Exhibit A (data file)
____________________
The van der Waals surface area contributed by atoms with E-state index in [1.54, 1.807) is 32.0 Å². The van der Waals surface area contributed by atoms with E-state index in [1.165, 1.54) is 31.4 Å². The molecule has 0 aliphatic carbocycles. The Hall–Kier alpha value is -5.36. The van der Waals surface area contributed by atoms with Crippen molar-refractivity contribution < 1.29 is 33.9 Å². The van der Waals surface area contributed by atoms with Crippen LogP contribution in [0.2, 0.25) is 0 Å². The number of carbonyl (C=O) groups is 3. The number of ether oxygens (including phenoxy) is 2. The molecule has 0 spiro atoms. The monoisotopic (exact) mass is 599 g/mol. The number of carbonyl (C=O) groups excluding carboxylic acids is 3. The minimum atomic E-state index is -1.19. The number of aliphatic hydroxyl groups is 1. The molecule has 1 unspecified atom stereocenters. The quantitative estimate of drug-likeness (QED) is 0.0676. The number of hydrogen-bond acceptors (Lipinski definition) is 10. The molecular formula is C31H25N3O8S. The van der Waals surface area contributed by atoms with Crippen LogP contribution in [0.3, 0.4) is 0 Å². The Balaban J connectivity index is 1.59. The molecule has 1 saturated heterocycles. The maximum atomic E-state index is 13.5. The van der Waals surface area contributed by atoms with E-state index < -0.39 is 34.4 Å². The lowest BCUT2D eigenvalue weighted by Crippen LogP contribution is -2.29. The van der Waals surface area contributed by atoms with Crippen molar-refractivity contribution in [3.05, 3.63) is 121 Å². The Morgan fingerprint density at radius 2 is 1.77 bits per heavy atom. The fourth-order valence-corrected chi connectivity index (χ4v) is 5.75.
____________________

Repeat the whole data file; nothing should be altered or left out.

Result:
The van der Waals surface area contributed by atoms with E-state index in [1.54, 1.807) is 32.0 Å². The van der Waals surface area contributed by atoms with E-state index in [1.165, 1.54) is 31.4 Å². The molecule has 0 aliphatic carbocycles. The Hall–Kier alpha value is -5.36. The van der Waals surface area contributed by atoms with Crippen molar-refractivity contribution < 1.29 is 33.9 Å². The van der Waals surface area contributed by atoms with Crippen LogP contribution in [0.2, 0.25) is 0 Å². The number of carbonyl (C=O) groups is 3. The number of ether oxygens (including phenoxy) is 2. The molecule has 0 spiro atoms. The monoisotopic (exact) mass is 599 g/mol. The number of carbonyl (C=O) groups excluding carboxylic acids is 3. The minimum atomic E-state index is -1.19. The number of aliphatic hydroxyl groups is 1. The molecule has 1 unspecified atom stereocenters. The quantitative estimate of drug-likeness (QED) is 0.0676. The number of hydrogen-bond acceptors (Lipinski definition) is 10. The molecular formula is C31H25N3O8S. The van der Waals surface area contributed by atoms with Crippen LogP contribution in [0.3, 0.4) is 0 Å². The Balaban J connectivity index is 1.59. The molecule has 1 saturated heterocycles. The maximum atomic E-state index is 13.5. The van der Waals surface area contributed by atoms with E-state index < -0.39 is 34.4 Å². The lowest BCUT2D eigenvalue weighted by Crippen LogP contribution is -2.29. The van der Waals surface area contributed by atoms with Crippen molar-refractivity contribution in [3.05, 3.63) is 121 Å². The Morgan fingerprint density at radius 2 is 1.77 bits per heavy atom. The fourth-order valence-corrected chi connectivity index (χ4v) is 5.75.